In Summary
  • After the diagnosis, Esther spent the next 17 days at the cancer ward in KNH undergoing radiotherapy.
  • When the pain became unbearable, the family took Esther to Kerugoya Hospital on September 18, 2017.

When Esther Wakabare Muthike started having a urinary discharge in May 2004, she at first dismissed it as an ordinary infection that would clear off in a few days.

“I was feeling pain in my lower abdomen and because I was ashamed of going to the hospital, I stayed at home,” says the mother of five and grandmother of 15.

Esther, now aged 81, was born in Kianguenyi village but now lives in Kiangombe village, which is in Kirima location, Kerugoya sub-county, Kirinyaga County.

The discharge later grew into a smelly, sticky liquid with pus and blood. At this point, she could no longer hide the discomfort and had no choice but to tell her daughters what was bothering her.


“When we noticed Mum was sick, we made enquiries on what she was suffering from and after she told us, we took her to Kerugoya Referral Hospital,” said her daughter Susan Wanjiku, 40.

After a series of tests, the medics at Kerugoya told the family to take the ailing widow to Kenyatta National Hospital.
“We could not, however, afford to take her to KNH as per the referral because we did not have enough money. But hope beckoned a few days later when a medical camp was held at the Kerugoya Stadium grounds,” Susan told the Saturday Nation.

It was here that the family was to meet Benda Kithaka, who founded the cancer advocacy, awareness and treatment lobby Women 4 Cancer Early Detection and Treatment, with her friends Dr Njoki Njiraini, Liz Mbuthia (a nurse), and Cathy Wacira, a lawyer.

“After seeing my sister get diagnosed with cervical cancer and treated before successfully having children, I decided to do something to ensure that other women in the same circumstances could also access screening and treatment so as to continue living healthy, productive lives, says Ms Kithaka.

“Luckily, for my sister, the cancer was at stage one, and she was treated in time. She later went on to successfully have children. I decided to establish an organisation that would assist as many women as possible to also get screened and treated for cervical cancer before the disease reaches an advanced stage where it is difficult to treat, said Brenda, 44.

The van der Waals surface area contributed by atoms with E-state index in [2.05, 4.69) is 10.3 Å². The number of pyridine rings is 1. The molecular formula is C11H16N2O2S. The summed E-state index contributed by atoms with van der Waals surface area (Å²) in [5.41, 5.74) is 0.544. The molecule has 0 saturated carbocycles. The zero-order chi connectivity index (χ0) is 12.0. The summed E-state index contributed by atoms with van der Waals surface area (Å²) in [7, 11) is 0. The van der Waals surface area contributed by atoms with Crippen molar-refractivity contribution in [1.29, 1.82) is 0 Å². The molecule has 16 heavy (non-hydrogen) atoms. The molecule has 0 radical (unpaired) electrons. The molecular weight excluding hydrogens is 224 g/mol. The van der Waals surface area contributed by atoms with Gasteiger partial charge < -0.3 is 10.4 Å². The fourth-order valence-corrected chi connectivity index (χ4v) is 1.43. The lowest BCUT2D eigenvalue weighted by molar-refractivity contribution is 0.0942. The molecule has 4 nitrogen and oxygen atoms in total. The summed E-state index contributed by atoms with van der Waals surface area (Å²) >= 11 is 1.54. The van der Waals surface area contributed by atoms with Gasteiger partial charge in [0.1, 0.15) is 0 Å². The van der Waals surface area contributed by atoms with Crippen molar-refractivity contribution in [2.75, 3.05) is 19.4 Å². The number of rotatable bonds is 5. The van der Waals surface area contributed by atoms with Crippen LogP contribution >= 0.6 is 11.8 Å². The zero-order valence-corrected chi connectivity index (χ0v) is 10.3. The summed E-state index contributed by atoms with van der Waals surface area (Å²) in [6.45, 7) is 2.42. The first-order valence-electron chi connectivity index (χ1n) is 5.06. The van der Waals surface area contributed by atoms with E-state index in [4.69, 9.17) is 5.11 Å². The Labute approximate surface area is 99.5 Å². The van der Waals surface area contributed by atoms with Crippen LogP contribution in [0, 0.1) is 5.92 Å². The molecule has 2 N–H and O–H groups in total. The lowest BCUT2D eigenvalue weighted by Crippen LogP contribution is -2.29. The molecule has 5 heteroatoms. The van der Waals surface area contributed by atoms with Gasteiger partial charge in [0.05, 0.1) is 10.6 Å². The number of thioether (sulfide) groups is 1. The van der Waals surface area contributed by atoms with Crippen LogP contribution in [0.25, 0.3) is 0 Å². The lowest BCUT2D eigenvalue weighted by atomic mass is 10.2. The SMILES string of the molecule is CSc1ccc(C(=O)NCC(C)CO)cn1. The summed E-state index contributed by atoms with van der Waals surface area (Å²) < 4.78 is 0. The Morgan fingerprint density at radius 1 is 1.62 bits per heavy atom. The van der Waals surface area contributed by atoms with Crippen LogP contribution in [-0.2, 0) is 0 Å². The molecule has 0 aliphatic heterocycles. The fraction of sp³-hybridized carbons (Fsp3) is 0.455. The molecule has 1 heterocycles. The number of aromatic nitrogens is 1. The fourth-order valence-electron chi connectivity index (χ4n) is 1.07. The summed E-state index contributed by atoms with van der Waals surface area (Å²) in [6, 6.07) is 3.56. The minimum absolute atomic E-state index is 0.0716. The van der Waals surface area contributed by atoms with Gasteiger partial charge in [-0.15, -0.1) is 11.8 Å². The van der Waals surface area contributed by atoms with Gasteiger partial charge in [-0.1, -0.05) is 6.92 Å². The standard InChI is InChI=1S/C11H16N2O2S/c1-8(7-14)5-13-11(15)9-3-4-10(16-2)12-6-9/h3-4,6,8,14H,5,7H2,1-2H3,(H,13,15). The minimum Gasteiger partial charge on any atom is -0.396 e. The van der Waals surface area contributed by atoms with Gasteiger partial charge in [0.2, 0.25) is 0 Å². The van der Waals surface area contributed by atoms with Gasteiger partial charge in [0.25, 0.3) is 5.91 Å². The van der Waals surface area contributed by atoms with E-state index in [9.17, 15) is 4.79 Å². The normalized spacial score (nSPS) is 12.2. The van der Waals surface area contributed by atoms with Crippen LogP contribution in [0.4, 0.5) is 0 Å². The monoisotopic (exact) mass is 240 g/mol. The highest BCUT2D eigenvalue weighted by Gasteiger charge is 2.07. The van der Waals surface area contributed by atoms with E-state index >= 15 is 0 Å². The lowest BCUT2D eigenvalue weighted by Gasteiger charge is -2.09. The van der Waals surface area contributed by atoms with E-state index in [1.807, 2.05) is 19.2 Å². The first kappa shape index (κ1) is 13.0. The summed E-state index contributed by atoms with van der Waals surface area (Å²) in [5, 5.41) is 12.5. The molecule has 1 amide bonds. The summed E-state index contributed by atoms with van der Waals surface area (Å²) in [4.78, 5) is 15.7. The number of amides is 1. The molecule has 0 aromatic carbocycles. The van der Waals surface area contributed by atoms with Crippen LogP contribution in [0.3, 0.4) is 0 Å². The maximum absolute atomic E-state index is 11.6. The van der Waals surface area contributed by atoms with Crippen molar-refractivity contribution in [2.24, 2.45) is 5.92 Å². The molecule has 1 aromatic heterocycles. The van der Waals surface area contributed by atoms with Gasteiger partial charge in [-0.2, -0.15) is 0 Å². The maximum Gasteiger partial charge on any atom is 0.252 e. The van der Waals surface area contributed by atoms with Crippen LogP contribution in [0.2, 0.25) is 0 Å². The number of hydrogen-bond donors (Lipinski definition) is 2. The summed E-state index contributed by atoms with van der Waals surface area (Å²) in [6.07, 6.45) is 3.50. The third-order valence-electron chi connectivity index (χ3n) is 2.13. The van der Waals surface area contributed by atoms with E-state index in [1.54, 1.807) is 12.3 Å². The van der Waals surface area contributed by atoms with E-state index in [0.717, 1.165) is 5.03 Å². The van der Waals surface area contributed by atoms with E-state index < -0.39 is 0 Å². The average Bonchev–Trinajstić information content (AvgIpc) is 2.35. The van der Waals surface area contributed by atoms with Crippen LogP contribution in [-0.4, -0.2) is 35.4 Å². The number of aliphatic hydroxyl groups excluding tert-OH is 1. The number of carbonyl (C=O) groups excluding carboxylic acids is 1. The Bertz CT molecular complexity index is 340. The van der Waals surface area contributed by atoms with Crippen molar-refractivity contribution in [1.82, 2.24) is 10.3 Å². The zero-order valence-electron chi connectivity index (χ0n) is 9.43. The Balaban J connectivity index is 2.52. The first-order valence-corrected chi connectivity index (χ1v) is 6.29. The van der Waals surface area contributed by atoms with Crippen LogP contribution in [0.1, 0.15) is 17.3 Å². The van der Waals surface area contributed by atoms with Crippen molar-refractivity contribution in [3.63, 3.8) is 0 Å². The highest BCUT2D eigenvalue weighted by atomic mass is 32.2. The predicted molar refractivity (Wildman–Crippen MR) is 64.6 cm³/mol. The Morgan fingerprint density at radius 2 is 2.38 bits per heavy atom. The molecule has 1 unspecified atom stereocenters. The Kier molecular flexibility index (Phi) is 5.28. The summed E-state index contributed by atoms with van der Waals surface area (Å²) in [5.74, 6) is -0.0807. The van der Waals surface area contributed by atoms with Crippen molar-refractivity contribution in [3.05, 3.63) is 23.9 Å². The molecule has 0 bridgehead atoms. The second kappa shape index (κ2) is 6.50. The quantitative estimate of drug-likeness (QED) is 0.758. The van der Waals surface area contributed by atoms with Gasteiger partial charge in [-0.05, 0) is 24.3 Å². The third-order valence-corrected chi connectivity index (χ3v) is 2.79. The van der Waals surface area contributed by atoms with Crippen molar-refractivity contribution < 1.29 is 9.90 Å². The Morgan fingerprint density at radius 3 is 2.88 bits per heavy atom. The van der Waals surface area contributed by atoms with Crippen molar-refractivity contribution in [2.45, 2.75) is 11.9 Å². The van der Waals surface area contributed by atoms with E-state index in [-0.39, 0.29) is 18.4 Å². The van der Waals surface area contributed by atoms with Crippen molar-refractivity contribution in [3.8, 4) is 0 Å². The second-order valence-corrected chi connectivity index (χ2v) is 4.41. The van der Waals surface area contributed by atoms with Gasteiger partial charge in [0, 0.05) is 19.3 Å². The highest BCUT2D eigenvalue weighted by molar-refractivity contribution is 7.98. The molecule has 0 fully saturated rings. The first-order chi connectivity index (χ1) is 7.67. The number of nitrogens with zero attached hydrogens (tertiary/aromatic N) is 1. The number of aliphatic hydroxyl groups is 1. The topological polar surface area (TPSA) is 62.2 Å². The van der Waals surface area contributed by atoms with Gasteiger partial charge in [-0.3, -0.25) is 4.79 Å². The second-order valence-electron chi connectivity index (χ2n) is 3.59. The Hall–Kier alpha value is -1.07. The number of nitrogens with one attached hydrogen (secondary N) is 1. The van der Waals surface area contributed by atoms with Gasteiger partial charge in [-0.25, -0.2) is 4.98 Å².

After the diagnosis, Esther spent the next 17 days at the cancer ward in KNH undergoing radiotherapy.

Having completed the procedure, she was given two weeks to recover before returning for another eight days of chemotherapy, and a follow-up visit to check on her progress on December 5, 2015.

“All this time, we were staying at a house in Kawangware that had been rented for us by the late cancer warrior and patient rights’ advocate Rose Chiedo,” says Susan.

Her mother was not out of the woods just yet.

“After just one session of chemotherapy, my mother’s blood supply once again ran out. We took her to a hospital in Kawangware. She needed a transfusion of four pints of blood followed by a period of rest to allow her blood levels to get back to normal,” said Susan, who was her mother’s caregiver at that difficult time.

“It was so heartbreaking to see my beloved mother in so much pain. At times I would find myself in tears as I watched her writhing in agony on that hospital bed, wondering what we had done wrong to deserve such,” she recalls.
After two more visits in May and July 2016, Esther was finally discharged from the treatment programme at KNH on February 8, 2017.

The subsequent recuperation period was another marathon of agony as the patient slowly fought her way back to a pain-free life.
She was relatively free from pain for around three months before it returned with renewed vigour.

When the pain became unbearable, the family took Esther to Kerugoya Hospital on September 18, 2017, but were referred to Nyeri Hospice.

“We would take her to the hospice once every three months and make sure she took the medicine prescribed for her by the medics, which included opioids. She also needed adult diapers during that period because she was unable to move from her bed, says her niece Monica Wanjiku, 30.
All that came to an end one day in early November 2017. Her daughter credits the dramatic change in her status to her strong Christian faith.
“I had been bedridden for several months and had even developed bedsores, which left me in constant agony. One morning as I lay in bed, I offered a prayer to God asking him to help me get off the bed and once more enjoy life as a normal aged individual. I am so grateful that he answered my prayer and I managed with great difficulty to move to a seat beside my bed,” says Esther.


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